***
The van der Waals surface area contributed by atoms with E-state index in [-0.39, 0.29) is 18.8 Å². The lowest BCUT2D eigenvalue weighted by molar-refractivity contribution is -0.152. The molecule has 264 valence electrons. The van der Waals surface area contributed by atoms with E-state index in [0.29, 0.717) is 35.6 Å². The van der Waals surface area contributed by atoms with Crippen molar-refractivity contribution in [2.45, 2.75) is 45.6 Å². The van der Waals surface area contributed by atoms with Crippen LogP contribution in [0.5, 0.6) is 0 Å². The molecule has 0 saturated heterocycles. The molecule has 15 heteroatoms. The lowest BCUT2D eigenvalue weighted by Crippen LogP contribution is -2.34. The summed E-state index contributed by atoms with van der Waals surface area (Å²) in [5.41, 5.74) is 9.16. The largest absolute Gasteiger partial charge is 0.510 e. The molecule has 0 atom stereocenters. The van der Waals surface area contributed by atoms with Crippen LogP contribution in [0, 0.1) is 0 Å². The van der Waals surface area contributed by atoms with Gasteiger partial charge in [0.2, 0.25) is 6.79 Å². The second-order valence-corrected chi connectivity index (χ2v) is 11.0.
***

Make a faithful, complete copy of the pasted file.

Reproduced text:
The van der Waals surface area contributed by atoms with E-state index in [-0.39, 0.29) is 18.8 Å². The lowest BCUT2D eigenvalue weighted by molar-refractivity contribution is -0.152. The molecule has 264 valence electrons. The van der Waals surface area contributed by atoms with E-state index in [0.29, 0.717) is 35.6 Å². The van der Waals surface area contributed by atoms with Crippen molar-refractivity contribution in [2.45, 2.75) is 45.6 Å². The van der Waals surface area contributed by atoms with Crippen LogP contribution in [0.5, 0.6) is 0 Å². The molecule has 0 saturated heterocycles. The molecule has 15 heteroatoms. The lowest BCUT2D eigenvalue weighted by Crippen LogP contribution is -2.34. The summed E-state index contributed by atoms with van der Waals surface area (Å²) in [5.41, 5.74) is 9.16. The largest absolute Gasteiger partial charge is 0.510 e. The molecule has 0 atom stereocenters. The van der Waals surface area contributed by atoms with Crippen LogP contribution in [0, 0.1) is 0 Å². The van der Waals surface area contributed by atoms with Gasteiger partial charge in [0.2, 0.25) is 6.79 Å². The second-order valence-corrected chi connectivity index (χ2v) is 11.0.